model = prepare_model_for_int8_training(model)

# LoRA
lora_config = LoraConfig(
    r=config.lora_r, # 8
    lora_alpha=config.lora_alpha, # 16
    target_modules=config.lora_target_modules, # ["query_key_value"]
    lora_dropout=config.lora_dropout, # 0.05
model = get_peft_model(model, lora_config)


The next step in the process is to define a `Trainer` that will handle the training loop.

Copied to clipboard!
trainer = Trainer(
        evaluation_strategy="steps" if config.val_set_size > 0 else "no",
        eval_steps=eval_steps if config.val_set_size > 0 else None,
        load_best_model_at_end=True if config.val_set_size > 0 else False,
        ddp_find_unused_parameters=False if ddp else None,
        report_to="wandb" if use_wandb else None,
        run_name=wandb_run_name if use_wandb else None,
        tokenizer, pad_to_multiple_of=8, return_tensors="pt", padding=True

HuggingFace Trainer to fine-tune RedPajama using Slack data.

I stored the resulting fine-tuned model LoRA weights on the Hugging Face models hub for easy accessibility and future use.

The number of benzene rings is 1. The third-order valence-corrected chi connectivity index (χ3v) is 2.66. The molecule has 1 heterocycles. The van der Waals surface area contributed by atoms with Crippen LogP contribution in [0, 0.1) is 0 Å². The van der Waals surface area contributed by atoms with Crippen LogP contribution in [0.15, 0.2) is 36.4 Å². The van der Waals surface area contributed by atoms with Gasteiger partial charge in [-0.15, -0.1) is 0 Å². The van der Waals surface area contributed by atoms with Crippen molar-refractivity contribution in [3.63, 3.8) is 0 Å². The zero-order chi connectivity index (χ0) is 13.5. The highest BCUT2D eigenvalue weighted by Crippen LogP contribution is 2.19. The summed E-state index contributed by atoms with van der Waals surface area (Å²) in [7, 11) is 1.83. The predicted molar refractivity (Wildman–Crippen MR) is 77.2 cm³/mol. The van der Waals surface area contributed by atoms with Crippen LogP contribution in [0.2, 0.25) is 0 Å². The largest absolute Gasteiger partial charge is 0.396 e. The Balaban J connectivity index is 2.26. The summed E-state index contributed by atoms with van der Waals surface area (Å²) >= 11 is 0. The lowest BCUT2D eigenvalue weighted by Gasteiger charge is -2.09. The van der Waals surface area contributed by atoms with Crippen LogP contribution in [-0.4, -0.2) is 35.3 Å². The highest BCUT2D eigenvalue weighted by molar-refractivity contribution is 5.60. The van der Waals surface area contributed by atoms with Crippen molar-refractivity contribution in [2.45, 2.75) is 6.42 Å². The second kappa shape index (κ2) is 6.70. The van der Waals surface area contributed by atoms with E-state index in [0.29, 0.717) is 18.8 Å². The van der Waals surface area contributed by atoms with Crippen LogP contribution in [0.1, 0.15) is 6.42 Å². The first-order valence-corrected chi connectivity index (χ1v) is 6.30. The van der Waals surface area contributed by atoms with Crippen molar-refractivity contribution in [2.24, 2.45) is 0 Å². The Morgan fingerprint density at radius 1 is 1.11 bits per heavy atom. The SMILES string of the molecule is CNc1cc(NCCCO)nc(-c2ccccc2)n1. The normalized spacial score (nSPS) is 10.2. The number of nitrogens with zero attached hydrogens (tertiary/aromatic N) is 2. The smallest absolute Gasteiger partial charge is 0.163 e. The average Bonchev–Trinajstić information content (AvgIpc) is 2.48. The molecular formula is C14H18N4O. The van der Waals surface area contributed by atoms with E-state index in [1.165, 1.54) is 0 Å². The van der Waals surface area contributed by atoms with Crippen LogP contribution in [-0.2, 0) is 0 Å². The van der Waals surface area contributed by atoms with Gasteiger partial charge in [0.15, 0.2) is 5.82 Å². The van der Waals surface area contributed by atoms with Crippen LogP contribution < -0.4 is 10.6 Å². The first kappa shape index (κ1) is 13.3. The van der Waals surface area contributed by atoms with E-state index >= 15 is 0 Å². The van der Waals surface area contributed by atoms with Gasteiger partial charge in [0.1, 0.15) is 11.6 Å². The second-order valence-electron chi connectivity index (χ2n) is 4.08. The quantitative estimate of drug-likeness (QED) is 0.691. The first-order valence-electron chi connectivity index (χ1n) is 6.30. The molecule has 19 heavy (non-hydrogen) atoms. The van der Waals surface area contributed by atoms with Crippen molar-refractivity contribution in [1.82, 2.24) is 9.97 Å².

You can access the complete fine-tuning code on our GitHub repository. The code includes various libraries and techniques, such as PyTorch elastic training for native `torchrun` usage, 8-bit quantization, PEFT and LoRA. By integrating these techniques into a Flyte task, I successfully conducted the fine-tuning process on T4 GPUs, leveraging the capabilities of Union Cloud as a unified platform. Union Cloud offers a secure environment, deployed within your virtual private cloud (VPC), to ensure you have full control over data access. It lets you reproduce your fine-tuned model artifacts and facilitates easy retrieval whenever needed.


Goal: Implement an inference pipeline using the fine-tuned RedPajama LLM to generate accurate predictions on new user queries.